• You’re heavier or lighter than you used to be, or your mattress needs have changed (Yay, you got married! Or divorced.)
  • Your bed has a different odor or causes eye or respiratory irritation

Will a bed-in-a-box last as long as a traditional mattress that arrives in ready-to-sleep condition?

It depends on the mattress. Many bed-in-a-box mattresses are made of durable material and strong support layers that can last as long as a conventional mattress. A hybrid bed-in-a-box may be more likely to last than one made exclusively of foam, but may not be as durable as a traditional coil mattress that doesn’t need to be compressed or rolled for shipment. See: best hybrid mattresses

How quickly do I need to unbox my new mattress?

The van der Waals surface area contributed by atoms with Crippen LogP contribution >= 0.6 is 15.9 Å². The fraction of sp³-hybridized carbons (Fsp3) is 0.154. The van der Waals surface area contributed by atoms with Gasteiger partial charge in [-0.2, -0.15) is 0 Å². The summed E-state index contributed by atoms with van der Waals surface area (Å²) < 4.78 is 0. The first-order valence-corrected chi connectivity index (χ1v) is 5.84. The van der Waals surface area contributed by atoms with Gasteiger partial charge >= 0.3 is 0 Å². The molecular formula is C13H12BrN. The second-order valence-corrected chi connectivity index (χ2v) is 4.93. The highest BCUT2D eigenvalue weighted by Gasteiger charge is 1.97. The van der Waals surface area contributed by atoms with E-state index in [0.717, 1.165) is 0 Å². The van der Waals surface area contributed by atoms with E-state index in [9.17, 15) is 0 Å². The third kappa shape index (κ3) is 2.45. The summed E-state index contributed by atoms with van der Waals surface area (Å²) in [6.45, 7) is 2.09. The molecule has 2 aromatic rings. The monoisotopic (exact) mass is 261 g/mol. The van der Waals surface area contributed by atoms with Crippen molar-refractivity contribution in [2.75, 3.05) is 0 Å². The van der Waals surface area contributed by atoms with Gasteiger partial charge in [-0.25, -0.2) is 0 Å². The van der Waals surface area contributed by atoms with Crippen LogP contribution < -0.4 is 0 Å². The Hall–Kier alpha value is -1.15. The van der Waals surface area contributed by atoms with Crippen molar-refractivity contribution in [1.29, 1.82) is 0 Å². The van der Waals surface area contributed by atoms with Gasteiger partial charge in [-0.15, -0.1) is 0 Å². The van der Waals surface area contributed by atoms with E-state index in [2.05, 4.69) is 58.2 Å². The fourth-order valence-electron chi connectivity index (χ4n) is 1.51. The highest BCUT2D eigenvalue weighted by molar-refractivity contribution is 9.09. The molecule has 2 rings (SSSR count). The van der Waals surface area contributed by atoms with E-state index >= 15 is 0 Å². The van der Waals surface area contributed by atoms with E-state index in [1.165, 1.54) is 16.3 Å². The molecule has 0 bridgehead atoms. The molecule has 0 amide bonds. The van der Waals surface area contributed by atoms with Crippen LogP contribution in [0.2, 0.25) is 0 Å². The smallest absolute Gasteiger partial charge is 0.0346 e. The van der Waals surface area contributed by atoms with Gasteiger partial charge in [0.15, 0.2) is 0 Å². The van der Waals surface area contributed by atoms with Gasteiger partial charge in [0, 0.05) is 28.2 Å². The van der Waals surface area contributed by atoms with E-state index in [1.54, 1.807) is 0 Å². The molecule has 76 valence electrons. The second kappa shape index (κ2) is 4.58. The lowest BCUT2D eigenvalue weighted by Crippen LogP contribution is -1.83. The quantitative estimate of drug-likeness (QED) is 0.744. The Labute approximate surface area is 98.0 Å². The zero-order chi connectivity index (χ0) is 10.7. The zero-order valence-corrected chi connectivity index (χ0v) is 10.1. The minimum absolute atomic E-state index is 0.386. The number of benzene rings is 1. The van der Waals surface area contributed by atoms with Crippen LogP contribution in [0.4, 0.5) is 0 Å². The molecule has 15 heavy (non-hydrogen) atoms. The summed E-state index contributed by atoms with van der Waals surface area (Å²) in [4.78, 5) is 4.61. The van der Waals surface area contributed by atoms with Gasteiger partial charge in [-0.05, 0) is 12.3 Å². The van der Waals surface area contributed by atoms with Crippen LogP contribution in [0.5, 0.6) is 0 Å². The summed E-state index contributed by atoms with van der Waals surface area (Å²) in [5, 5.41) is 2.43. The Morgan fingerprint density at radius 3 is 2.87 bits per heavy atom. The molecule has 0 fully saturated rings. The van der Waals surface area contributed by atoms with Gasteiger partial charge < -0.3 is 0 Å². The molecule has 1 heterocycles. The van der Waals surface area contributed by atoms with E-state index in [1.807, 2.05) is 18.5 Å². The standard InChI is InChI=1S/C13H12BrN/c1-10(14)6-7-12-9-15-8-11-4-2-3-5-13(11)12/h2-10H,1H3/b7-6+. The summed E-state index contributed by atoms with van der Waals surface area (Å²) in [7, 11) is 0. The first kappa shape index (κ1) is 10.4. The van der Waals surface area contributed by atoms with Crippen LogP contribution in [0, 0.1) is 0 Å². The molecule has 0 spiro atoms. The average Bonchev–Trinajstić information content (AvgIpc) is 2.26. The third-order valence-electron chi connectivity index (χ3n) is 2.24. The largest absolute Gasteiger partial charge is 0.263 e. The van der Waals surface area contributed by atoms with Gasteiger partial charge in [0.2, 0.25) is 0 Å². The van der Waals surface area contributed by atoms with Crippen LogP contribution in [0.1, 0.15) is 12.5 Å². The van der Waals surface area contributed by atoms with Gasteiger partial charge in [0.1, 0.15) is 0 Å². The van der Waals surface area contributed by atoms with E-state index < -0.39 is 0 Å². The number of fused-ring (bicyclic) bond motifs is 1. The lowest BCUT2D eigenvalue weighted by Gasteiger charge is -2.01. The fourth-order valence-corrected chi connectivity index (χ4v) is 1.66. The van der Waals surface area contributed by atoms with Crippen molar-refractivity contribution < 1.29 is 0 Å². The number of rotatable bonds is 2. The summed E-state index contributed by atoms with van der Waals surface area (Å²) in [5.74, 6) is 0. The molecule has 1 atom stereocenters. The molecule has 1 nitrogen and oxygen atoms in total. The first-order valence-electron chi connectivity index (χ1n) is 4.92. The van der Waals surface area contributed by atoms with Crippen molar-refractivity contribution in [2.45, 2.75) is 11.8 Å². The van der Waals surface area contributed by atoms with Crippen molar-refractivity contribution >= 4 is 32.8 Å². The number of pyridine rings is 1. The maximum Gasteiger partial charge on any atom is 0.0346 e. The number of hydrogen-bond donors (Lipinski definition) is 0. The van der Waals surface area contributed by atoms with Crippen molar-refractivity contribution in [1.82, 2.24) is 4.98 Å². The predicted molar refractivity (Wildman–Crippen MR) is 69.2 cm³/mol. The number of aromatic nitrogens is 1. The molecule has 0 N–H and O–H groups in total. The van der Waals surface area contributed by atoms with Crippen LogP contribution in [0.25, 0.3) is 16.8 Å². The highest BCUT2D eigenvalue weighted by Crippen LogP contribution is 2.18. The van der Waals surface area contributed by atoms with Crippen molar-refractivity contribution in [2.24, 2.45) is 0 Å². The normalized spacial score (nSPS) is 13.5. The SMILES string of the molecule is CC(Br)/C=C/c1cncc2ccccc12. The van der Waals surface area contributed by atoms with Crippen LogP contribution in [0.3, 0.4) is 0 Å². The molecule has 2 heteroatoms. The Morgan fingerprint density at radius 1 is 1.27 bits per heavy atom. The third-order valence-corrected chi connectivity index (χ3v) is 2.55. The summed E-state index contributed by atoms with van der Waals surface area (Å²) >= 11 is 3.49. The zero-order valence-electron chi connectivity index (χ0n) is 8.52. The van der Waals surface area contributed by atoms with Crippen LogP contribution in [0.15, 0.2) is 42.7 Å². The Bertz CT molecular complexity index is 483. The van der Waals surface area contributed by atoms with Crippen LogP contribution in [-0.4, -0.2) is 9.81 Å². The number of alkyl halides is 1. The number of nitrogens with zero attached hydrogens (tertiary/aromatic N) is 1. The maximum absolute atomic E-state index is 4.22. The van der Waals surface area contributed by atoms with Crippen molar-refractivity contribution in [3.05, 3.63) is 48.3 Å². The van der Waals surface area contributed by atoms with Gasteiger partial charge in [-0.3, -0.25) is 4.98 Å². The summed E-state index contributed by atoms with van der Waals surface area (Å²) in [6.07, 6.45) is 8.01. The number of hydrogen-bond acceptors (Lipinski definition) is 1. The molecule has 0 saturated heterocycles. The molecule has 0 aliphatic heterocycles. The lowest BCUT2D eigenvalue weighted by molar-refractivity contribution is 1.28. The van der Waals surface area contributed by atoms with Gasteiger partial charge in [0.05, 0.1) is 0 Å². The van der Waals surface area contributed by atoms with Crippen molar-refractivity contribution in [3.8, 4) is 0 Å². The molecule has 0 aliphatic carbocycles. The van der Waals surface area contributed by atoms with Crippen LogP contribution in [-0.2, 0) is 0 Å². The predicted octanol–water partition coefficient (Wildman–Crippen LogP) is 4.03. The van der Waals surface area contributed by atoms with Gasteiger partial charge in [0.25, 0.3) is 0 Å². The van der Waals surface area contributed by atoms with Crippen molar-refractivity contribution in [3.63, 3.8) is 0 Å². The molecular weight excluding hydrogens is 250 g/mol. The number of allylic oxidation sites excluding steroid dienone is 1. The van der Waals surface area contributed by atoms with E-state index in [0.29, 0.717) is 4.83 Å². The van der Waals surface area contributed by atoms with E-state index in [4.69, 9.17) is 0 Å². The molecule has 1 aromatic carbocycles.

Most bed-in-a-box manufacturers recommend taking your mattress out of the box within 30 to 60 days to prevent damage from long-term compression.

What do bed-in-a-box manufacturers do with returned mattresses?

Federal law does not allow manufacturers to resell mattresses once they’ve been used. Most bed-in-a-box mattresses that have been returned are donated or recycled.

Summary: The Best Bed in a Box Mattresses

MattressBest ForPrice (Queen)CouponReview
NectarBudget$1,199Nectar CouponRead Our Review!
HelixInnerspring$1,099Helix CouponRead Our Review!
GhostBedBudget$1,140Ghostbed CouponRead Our Review!
DreamCloudBack Sleepers$1,099DreamCloud CouponRead Our Review!
BearFirm$995Bear CouponRead Our Review!
LeesaUpper Back Pain$899Leesa CouponRead Our Review!
BirchHybrid$1,499Mattress CouponsRead Our Review!
WinkBedsHeavy People$1,599WinkBeds CouponRead Our Review!
LaylaMemory Foam$1,099Layla CouponRead Our Review!